A study by Kravetz and Associates found that Forbes 500 companies that engaged in what they called “progressive” human resource practices (such as participative management, decentralized structures, employee development) achieved superior bottom-line results compared with non-progressive counterparts: sales growth and profits were higher by $190 billion and $56 billion, respectively. The study also asserted that 80 per cent of the progressiveness factors involved no cost; rather, they entailed only a corporate focus on people-oriented leadership. When the chips are down—your company is blindsided by a competitor, a new technology, a sudden shift in market preferences, or even a crisis or tragedy—it is imperative to have an engaged community in which members practically volunteer their services.

How do we create a climate that turns everyone into leaders? Organizations and their leaders can start by paying attention to critical democratic processes-how openly do people dialogue with one another? can workers challenge their superiors without adverse repercussions? are they allowed to make understandable mistakes? Leaderful practice recognizes that the means of accomplishment should be stressed as much as the ends. Otherwise, we risk the enduring health of the enterprise for a short-term gain.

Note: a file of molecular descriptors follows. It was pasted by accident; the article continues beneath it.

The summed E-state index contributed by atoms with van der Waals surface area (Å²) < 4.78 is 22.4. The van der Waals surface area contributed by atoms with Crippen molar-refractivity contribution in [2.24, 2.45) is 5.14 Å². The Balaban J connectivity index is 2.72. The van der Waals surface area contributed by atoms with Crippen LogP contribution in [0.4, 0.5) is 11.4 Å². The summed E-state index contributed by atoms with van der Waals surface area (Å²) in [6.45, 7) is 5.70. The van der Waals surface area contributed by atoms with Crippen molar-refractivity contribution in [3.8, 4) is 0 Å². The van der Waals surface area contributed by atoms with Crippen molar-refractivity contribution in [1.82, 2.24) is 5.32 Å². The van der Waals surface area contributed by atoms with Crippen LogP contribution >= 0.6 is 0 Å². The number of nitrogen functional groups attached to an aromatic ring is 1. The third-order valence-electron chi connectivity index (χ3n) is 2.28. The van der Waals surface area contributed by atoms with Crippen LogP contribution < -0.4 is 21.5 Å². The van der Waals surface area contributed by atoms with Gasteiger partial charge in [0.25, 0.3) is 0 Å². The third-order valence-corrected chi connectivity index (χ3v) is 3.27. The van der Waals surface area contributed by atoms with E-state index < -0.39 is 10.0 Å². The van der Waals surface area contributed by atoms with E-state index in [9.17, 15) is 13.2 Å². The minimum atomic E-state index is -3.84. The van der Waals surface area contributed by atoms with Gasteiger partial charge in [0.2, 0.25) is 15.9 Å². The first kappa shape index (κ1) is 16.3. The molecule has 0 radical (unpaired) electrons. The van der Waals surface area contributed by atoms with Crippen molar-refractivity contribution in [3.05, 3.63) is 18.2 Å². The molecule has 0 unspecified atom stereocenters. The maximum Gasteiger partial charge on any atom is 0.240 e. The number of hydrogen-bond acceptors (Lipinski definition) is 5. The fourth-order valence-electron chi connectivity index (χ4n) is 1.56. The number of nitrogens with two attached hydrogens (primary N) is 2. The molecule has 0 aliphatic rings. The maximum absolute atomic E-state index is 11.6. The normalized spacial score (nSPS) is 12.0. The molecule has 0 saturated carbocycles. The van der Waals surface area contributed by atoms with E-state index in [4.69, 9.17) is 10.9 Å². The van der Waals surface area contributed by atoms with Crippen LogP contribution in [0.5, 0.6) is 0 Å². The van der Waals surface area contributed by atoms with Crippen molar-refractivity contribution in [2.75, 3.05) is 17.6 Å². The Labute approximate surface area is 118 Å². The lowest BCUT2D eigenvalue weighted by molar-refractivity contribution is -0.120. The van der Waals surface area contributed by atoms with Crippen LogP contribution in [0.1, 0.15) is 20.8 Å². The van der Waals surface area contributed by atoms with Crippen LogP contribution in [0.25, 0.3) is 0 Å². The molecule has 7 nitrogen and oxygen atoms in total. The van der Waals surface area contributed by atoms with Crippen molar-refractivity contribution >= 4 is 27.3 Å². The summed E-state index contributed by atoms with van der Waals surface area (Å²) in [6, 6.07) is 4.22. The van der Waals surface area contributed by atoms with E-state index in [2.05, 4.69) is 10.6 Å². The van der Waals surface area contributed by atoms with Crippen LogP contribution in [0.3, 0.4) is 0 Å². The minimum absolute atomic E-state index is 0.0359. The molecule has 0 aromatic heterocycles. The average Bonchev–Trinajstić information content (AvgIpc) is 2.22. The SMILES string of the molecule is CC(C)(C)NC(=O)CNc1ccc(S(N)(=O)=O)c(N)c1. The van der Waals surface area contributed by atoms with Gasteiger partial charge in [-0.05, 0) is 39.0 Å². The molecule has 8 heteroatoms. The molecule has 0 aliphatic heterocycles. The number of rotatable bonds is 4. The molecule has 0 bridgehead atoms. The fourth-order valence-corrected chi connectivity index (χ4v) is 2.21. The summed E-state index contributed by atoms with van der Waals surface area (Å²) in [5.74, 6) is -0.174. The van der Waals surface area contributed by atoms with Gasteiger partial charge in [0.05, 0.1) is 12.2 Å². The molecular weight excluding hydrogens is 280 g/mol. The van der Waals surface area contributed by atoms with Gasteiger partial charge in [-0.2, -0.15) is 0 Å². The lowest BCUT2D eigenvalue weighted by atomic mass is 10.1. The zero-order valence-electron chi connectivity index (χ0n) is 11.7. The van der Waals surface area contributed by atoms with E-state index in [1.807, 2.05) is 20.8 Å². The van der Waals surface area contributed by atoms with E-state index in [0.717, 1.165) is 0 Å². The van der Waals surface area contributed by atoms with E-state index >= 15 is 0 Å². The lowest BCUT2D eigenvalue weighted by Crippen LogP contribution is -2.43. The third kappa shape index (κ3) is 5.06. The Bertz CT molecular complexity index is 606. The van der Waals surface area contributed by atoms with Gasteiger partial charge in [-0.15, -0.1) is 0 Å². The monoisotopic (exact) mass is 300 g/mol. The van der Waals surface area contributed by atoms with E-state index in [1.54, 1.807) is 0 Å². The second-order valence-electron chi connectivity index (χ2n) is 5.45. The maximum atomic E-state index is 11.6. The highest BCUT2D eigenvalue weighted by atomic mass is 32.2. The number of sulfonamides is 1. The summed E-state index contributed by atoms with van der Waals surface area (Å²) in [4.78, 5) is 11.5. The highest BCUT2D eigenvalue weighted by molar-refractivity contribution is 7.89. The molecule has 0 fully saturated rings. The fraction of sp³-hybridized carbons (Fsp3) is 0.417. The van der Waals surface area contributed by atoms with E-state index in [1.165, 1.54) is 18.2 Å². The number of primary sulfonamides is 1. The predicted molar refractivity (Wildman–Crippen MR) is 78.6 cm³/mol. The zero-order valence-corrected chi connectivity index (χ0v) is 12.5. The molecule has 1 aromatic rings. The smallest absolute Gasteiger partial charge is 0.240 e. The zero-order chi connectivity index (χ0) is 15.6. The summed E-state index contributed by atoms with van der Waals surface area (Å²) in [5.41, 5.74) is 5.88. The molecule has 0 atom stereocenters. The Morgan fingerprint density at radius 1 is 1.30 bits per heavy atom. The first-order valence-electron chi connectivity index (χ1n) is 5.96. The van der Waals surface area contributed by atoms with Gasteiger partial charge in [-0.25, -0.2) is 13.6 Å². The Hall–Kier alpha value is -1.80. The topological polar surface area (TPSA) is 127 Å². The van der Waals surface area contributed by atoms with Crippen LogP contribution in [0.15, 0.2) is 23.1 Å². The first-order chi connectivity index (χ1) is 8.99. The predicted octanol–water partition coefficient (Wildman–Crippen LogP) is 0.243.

We should also acknowledge that any set of leaderful processes may only indirectly affect the bottom line. For example, encouraging individual ownership of work output may well cause people to feel better about their jobs. This in turn may reduce turnover and absenteeism, reducing costs while improving performance and productivity. Similarly, if leaderful conditions mean that the people who implement decisions have access to all the relevant, available knowledge, then decision making as a whole should become more effective.

Here are some of the important intervening factors that can be directly affected by leaderful practice:

  • Quality: Leaderful conditions can lead to pride in one’s craftsmanship.
  • Innovation: Creative problem-solving processes and solutions can improve quality.
  • Change: Trust and support increase the adaptability of the community and reduce resistance.
  • Flexibility: People feel challenged when they try out new ideas and methods.
  • Learning: Members of the organization look to continuously improve their performance.
  • Supervision: Greater use of self-management leads to reduced need for direct supervision.
  • Resiliency: Leaderful individuals persist, even when faced with adversity.
  • Proactivity: When operating proactively, people tend to anticipate problems and are inclined to act independently and interdependently.
  • Patience: After an initial learning period, the rate of output should increase.
  • Commitment: Increased commitment is likely to lead to greater attraction and retention of employees.